from The American Heritage® Dictionary of the English Language, 4th Edition

  • adj. Morally upright; without guilt or sin: a righteous parishioner.
  • adj. In accordance with virtue or morality: a righteous judgment.
  • adj. Morally justifiable: righteous anger. See Synonyms at moral.
  • n. Righteous people considered as a group.

from Wiktionary, Creative Commons Attribution/Share-Alike License

  • adj. free from sin or guilt
  • adj. moral and virtuous, suggesting sanctimonious
  • adj. justified morally
  • adj. awesome
  • v. To make righteous; specifically, to justify religiously, to absolve from sin.

from the GNU version of the Collaborative International Dictionary of English

  • adj. Doing, or according with, that which is right; yielding to all their due; just; equitable; especially, free from wrong, guilt, or sin; holy.

from The Century Dictionary and Cyclopedia

  • Upright; incorrupt; virtuous; conforming in character and conduct to a right standard; free from guilt or sin; obedient to the moral or divine law.
  • In accordance with right; authorized by moral or divine law; just and good; right; worthy.
  • Proper; fitting: as, righteous indignation.
  • Synonyms Righteous, Rightful. Upright, Just; honest, equitable, fair; godly, holy, saintly. The first three of the italicized words go back directly to the first principles of right, while just, though expressing quite as much conformity to right, suggests more of the intricate questions arising out of the relations of men. Upright gets force from the idea of physical perpendicularity, a standing up straight by the standard of right; righteous carries up the idea of right to the standards, motives, and sanctions of religion; rightful applies not to conduct, but to claims by right: as, he is the rightful owner of the land; just suggests by derivation a written law, but presumes that the law is a right one, or that there is above if, and if necessary overruling it, a law of God. This last is the uniform Biblical usage. Just generally implies the exercise of some power or authority. See justice and honesty.
  • To make righteous; justify.

from WordNet 3.0 Copyright 2006 by Princeton University. All rights reserved.

  • adj. characterized by or proceeding from accepted standards of morality or justice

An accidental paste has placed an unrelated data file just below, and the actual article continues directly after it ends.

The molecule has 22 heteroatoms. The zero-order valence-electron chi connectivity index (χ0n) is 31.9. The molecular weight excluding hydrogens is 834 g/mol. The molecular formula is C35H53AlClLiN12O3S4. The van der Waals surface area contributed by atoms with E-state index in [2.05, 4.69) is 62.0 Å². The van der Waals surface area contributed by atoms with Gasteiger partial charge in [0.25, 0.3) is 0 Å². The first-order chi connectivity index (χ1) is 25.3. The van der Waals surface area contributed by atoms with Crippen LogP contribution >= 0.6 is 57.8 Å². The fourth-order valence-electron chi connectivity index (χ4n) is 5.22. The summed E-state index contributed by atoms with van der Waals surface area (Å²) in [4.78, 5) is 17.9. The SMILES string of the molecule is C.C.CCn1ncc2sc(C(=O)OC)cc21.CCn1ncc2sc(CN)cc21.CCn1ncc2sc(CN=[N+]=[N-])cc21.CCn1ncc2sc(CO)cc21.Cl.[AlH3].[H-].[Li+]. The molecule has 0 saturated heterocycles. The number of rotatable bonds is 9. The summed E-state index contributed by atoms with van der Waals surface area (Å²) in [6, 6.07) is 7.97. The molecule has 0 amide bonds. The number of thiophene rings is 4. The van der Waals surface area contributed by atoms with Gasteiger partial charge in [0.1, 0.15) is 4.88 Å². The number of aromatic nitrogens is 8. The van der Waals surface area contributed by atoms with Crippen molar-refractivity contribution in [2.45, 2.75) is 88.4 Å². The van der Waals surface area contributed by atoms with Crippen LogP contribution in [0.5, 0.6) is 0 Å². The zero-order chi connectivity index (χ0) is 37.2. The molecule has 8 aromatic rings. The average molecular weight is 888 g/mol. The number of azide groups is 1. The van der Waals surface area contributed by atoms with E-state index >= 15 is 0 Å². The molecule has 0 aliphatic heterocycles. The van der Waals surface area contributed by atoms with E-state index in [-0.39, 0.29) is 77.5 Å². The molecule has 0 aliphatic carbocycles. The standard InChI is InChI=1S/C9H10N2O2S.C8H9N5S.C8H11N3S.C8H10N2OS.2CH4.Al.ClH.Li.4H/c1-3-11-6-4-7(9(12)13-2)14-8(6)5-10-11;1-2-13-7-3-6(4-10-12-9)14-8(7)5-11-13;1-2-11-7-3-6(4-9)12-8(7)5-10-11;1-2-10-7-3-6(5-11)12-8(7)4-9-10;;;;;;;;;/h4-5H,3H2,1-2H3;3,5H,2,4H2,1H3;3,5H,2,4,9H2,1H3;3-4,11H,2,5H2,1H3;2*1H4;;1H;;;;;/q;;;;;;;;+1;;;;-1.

• adj. morally justified


from The American Heritage® Dictionary of the English Language, 4th Edition

Middle English ryghtuous, alteration of rihtwise, from Old English rihtwīs : riht, right; see right + -wīse, -wise.

from Wiktionary, Creative Commons Attribution/Share-Alike License

From earlier rightuous, rightwose, rightwos, rightwise, from Middle English rightwise, rightwis, from Old English rihtwīs ("righteous, just, right, justifiable"), corresponding to right +‎ -wise (with assimilation of second element to -ous), or to right +‎ wise (“way, manner”). Cognate with Scots richtwis ("righteous"), Old High German rehtwīsic ("righteous, just"), Icelandic réttvíss ("righteous, just"). Compare also thefteous, mighteous.


  • Although Adam was created in the image of his Maker in respect to being endowed with powers of {13} understanding and reasoning, and although he was made capable of learning and doing righteousness, he was not originally _made righteous_, forasmuch as he sinned: but those whom God makes righteous sin no more, because all the works of God are perfect.

    An Essay on the Scriptural Doctrine of Immortality

  • The one may use the term righteous indignation; the other, the word anger.

    A Handbook of Ethical Theory

  • Iran's Foreign Ministry also condemned Libya for suppressing what it called the "righteous demands" of Libyans engaging in a regional Islamic awakening.

    'Outraged' UN Chief Tells Libya's Gadhafi to Stop Violence

  • He meant to leave town a sputtering, raging man, that minister, -- full of what he called righteous wrath.

    Green Valley

  • She had been spouting and sputtering what she called her righteous indignation for some minutes, when after a brief pause and with the angry expression still on her face she exclaimed: "Well, I don't care, it's all peace within."

    Nerves and Common Sense

  • The industry of the righteous is alone truly successful, while the earnings of the wicked tempt and lead to sin.

    Commentary Critical and Explanatory on the Whole Bible

  • It is the mark of what we call a righteous decision, that it is made directly and for its own sake.

    Lay Morals

  • The light of the righteous is as that of the sun, which may be eclipsed and clouded, but will continue; that of the wicked is as a lamp of their own kindling, which will presently go out and is easily put out.

    Commentary on the Whole Bible Volume III (Job to Song of Solomon)

  • Even Barack Obama took a hard line against the Taliban, initially promising that under his presidency the U.S. would send more troops to Afghanistan in order to win what he called a righteous war. - Home Page

  • But if you acknowledge that (1) Paul is misquoting Psalm 14:3 which actually says "there is none that doeth good, no, not one," and (2) that Paul is taking it out of its context where it is clearly limited to the "workers of iniquity" as opposed to "my people," and (3) that Jesus Himself says there is such a thing as righteous men who need no repentance in Luke 15:7, Ezekiel 18 speaks of men being righteous via repentance, and the WHOLE of Scripture uses the term righteous to refer to men who repent and live the best life they can for God.



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